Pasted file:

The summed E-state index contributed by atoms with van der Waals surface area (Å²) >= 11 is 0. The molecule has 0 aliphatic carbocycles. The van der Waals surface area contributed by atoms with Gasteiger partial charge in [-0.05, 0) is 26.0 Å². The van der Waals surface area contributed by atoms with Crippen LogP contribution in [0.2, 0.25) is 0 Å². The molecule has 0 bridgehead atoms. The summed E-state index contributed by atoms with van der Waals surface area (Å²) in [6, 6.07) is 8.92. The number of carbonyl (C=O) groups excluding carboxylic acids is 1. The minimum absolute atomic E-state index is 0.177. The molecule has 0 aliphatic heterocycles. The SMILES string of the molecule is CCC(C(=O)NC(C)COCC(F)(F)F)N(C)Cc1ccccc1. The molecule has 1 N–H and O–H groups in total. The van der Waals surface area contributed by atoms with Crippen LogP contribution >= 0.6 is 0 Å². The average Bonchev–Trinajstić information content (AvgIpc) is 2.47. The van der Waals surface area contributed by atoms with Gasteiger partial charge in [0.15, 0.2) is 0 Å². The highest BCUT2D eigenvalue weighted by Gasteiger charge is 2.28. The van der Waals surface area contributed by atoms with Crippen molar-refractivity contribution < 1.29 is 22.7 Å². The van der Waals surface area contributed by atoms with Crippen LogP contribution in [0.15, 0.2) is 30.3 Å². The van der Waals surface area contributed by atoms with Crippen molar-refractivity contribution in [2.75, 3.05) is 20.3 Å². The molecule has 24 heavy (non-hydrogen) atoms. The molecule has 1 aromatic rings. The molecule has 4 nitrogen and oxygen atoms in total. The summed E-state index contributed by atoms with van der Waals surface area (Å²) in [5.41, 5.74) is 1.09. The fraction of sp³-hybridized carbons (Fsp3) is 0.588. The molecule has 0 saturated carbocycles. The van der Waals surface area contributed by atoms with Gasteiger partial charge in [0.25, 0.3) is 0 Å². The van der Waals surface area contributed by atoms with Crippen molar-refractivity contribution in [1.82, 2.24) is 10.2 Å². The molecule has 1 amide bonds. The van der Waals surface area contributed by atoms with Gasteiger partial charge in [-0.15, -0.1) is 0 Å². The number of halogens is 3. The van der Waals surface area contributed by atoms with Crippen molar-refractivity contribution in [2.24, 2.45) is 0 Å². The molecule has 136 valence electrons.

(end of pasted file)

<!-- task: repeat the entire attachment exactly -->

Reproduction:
The summed E-state index contributed by atoms with van der Waals surface area (Å²) >= 11 is 0. The molecule has 0 aliphatic carbocycles. The van der Waals surface area contributed by atoms with Gasteiger partial charge in [-0.05, 0) is 26.0 Å². The van der Waals surface area contributed by atoms with Crippen LogP contribution in [0.2, 0.25) is 0 Å². The molecule has 0 bridgehead atoms. The summed E-state index contributed by atoms with van der Waals surface area (Å²) in [6, 6.07) is 8.92. The number of carbonyl (C=O) groups excluding carboxylic acids is 1. The minimum absolute atomic E-state index is 0.177. The molecule has 0 aliphatic heterocycles. The SMILES string of the molecule is CCC(C(=O)NC(C)COCC(F)(F)F)N(C)Cc1ccccc1. The molecule has 1 N–H and O–H groups in total. The van der Waals surface area contributed by atoms with Crippen LogP contribution >= 0.6 is 0 Å². The average Bonchev–Trinajstić information content (AvgIpc) is 2.47. The van der Waals surface area contributed by atoms with Gasteiger partial charge in [0.15, 0.2) is 0 Å². The highest BCUT2D eigenvalue weighted by Gasteiger charge is 2.28. The van der Waals surface area contributed by atoms with Crippen molar-refractivity contribution < 1.29 is 22.7 Å². The van der Waals surface area contributed by atoms with Crippen LogP contribution in [0.15, 0.2) is 30.3 Å². The van der Waals surface area contributed by atoms with Crippen molar-refractivity contribution in [2.75, 3.05) is 20.3 Å². The molecule has 24 heavy (non-hydrogen) atoms. The molecule has 1 aromatic rings. The molecule has 4 nitrogen and oxygen atoms in total. The summed E-state index contributed by atoms with van der Waals surface area (Å²) in [5.41, 5.74) is 1.09. The fraction of sp³-hybridized carbons (Fsp3) is 0.588. The molecule has 0 saturated carbocycles. The van der Waals surface area contributed by atoms with Gasteiger partial charge in [0.25, 0.3) is 0 Å². The van der Waals surface area contributed by atoms with Crippen molar-refractivity contribution in [1.82, 2.24) is 10.2 Å². The molecule has 1 amide bonds. The van der Waals surface area contributed by atoms with Gasteiger partial charge in [-0.15, -0.1) is 0 Å². The number of halogens is 3. The van der Waals surface area contributed by atoms with Crippen molar-refractivity contribution in [2.24, 2.45) is 0 Å². The molecule has 136 valence electrons.